The job site survey form helps make sure that all the necessary information about a new job is gathered on the first trip. The Time/Materials tracker records all the time and materials used on the job, which is essential insight for future estimates.
Since the shop is in a small town, sign supplies must be shipped in or delivered from suppliers in Vancouver. Tom put together a checklist of what needs ordered. Everyone adds materials to this list as they run low and Tom orders them once each week.
“It’s not a perfect system,” says Tom. “We’re all human and we forget, or we get busy and the filing gets ahead of us. But it works most of the time and it helps smooth out the whole operation, from taking the order through production and billing. Ideally we should eventually scan everything in and do our filing on the computer.
“We’re always looking for ways to make things more efficient. Lately we had a couple of meetings about getting phone messages to the right person. When you’re busy and you get a call it’s easy to say you’ll remember to pass the message along to someone, but then you get distracted and forget. Things fall through the cracks.
“Our daughter is working with us now and has introduced us to an app called Slack, which is an in-house messaging system. It lets you dash off a message to someone immediately without trying to remember to do it when you see them. We’re looking into that right now. There’s always something we could do better.”
Depending on the size of your staff and the type of work you do, you may not need the same forms as they do at Brushstrokes Signs. But even if you work alone, storing important details about a project is risky business and is also a distraction from the things you should really be attending to. One the details are on paper (or in the computer) you’re free to focus on sales, design and production with a clear head.
Work Order: This two-sided document is the central form of Tom’s system. It collects all the details about the job in one place and is used to create the invoice. Once filed, it can be referred to for future repeat orders. Be sure to download both sides.
Job Completed without a Work Order: When jobs originate via the shop’s office, Tom or Jodie creates a work order first. But some orders originate with someone else on the staff, as when a customer asks a staff member for an additional sign or a duplicate of a sign. This form lets them create a record of the job and get it into production. The information will later be transferred to the work order and invoice.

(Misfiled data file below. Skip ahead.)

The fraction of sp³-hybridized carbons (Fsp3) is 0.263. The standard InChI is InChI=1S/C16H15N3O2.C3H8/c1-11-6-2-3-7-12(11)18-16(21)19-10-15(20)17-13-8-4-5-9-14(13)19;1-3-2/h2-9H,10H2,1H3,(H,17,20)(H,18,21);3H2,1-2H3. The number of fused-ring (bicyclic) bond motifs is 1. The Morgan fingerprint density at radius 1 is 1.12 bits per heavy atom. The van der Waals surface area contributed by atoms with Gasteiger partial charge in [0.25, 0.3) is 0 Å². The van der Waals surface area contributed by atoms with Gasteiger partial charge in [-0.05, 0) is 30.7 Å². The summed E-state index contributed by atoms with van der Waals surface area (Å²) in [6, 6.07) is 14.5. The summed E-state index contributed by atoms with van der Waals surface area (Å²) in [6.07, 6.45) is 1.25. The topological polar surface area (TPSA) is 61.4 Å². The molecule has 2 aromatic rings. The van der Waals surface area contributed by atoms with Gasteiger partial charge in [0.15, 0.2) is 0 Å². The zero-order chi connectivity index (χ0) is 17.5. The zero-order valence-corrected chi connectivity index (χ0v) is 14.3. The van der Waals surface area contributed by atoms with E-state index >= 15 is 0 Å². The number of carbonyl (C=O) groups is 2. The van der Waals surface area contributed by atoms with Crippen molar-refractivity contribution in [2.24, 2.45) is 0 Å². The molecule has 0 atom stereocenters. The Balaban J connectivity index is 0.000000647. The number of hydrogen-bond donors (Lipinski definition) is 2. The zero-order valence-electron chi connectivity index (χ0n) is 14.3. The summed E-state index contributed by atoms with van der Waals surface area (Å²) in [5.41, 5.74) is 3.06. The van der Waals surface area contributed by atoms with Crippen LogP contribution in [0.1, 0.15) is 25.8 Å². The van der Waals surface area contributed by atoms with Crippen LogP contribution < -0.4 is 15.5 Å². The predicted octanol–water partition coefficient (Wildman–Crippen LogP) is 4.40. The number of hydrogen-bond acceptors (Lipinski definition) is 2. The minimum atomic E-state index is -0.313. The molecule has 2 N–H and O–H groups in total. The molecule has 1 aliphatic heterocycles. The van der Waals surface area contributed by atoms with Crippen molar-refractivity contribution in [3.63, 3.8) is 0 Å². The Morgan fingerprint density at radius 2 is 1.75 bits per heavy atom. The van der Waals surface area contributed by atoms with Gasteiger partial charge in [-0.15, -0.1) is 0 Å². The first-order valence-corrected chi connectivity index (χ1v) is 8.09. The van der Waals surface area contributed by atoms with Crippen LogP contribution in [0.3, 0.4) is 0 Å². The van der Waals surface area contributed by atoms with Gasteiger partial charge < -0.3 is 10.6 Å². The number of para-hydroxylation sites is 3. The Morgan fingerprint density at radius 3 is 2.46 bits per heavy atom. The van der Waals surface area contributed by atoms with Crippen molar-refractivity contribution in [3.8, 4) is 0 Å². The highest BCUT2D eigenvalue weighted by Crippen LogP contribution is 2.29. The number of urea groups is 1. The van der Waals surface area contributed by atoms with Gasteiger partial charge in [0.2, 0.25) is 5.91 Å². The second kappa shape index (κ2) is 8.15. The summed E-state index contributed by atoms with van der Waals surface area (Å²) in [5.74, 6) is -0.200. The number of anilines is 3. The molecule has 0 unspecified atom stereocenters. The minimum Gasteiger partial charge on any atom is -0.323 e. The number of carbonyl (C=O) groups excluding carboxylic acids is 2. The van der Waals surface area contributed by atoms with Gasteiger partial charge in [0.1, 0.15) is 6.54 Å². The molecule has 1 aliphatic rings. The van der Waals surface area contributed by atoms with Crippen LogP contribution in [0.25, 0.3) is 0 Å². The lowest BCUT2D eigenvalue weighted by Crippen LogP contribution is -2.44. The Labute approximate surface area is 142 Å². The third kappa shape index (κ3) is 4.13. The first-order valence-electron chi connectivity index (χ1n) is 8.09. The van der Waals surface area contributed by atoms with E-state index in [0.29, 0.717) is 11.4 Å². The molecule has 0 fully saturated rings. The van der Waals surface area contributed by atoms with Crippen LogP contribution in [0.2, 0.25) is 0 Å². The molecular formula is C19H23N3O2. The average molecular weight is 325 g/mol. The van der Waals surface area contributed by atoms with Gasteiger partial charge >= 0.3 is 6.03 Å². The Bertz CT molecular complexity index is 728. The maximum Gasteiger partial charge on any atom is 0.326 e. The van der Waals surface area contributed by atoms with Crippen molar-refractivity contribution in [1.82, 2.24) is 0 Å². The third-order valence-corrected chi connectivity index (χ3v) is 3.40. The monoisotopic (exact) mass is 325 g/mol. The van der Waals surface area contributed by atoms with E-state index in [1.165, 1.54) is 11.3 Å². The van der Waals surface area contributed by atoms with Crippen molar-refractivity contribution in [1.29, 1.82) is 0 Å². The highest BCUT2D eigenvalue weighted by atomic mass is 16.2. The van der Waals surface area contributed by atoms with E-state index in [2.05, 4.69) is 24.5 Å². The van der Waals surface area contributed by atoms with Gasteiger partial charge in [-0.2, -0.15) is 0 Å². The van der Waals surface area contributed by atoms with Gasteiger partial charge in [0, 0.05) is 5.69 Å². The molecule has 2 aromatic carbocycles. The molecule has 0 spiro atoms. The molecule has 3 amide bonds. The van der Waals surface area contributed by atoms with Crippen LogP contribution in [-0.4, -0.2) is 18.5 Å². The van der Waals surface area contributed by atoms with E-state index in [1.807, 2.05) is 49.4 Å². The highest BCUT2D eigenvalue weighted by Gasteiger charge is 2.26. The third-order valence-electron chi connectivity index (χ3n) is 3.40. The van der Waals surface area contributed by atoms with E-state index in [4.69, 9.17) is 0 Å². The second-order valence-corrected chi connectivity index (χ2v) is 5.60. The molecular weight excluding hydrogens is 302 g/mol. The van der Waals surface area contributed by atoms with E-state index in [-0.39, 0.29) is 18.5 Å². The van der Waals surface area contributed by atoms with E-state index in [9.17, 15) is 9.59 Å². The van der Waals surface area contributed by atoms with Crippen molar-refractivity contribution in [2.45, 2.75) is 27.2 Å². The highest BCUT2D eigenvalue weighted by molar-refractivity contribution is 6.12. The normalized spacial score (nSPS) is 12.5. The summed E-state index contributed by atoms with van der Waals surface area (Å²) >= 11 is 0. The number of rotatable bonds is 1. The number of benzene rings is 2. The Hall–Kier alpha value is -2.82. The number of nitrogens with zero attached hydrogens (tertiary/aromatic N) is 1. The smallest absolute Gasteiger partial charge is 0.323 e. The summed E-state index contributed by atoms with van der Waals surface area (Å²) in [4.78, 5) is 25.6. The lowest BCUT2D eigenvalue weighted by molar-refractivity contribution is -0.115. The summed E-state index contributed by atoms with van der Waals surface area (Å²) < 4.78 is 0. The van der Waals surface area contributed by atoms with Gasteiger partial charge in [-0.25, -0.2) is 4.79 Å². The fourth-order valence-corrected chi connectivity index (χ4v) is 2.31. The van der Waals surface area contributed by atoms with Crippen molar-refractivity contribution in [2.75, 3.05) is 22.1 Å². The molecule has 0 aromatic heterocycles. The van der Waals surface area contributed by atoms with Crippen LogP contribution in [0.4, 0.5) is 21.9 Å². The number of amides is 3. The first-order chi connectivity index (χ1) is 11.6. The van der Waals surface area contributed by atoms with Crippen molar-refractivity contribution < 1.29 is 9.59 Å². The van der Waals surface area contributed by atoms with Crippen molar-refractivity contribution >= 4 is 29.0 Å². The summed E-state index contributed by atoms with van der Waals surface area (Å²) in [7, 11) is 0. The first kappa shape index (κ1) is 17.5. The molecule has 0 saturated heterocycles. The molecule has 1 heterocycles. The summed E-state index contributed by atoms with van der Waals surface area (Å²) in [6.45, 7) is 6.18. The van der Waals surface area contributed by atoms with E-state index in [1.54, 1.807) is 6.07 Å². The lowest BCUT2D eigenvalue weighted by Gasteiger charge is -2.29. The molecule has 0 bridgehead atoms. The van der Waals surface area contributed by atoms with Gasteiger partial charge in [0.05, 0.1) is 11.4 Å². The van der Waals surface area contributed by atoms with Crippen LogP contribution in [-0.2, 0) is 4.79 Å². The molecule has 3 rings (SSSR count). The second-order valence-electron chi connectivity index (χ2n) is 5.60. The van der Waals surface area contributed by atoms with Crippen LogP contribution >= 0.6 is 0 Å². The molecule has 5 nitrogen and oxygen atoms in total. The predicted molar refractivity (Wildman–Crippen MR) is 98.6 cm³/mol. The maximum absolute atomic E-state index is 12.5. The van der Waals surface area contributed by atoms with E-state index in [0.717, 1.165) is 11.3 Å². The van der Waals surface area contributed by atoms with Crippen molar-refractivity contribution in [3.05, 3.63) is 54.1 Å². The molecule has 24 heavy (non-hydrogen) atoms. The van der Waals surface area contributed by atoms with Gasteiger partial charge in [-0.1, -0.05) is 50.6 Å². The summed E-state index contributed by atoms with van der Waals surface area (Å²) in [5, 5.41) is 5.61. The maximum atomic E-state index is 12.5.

Job Site Survey: This form goes to the site with whomever makes the initial survey. It reminds that person to get all the relevant measurements, photos and the equipment required for installation.
Job Time/Material Tracker: The only way to know if a job was priced accurately is to track the time and materials used to produce it. This form gathers all that information in one place.
Materials to order: Being in a small town, Tom has to order almost all his sign supplies from suppliers in Vancouver, which is almost a day’s drive away. Everyone adds to this list as materials run low.
Job Tracker: This form is used in the shop to track time and materials cost while the sign is in production. The information is later transferred to the work order.
Job Installation Requirements: This serves as a checklist for the installers to make sure staff has everything they need when they arrive on site as well as to track costs of any equipment rental.
Job Site Installation Report: This form records the details of the installation and any additional material and labor that was required. It also confirms safety measures and cleanup.
Illuminated Sign Survey: This form is used to collect the information on an illuminated sign that requires service. Tom’s son, takes this with him for evening drives where he looks for signs in need of service or repairs.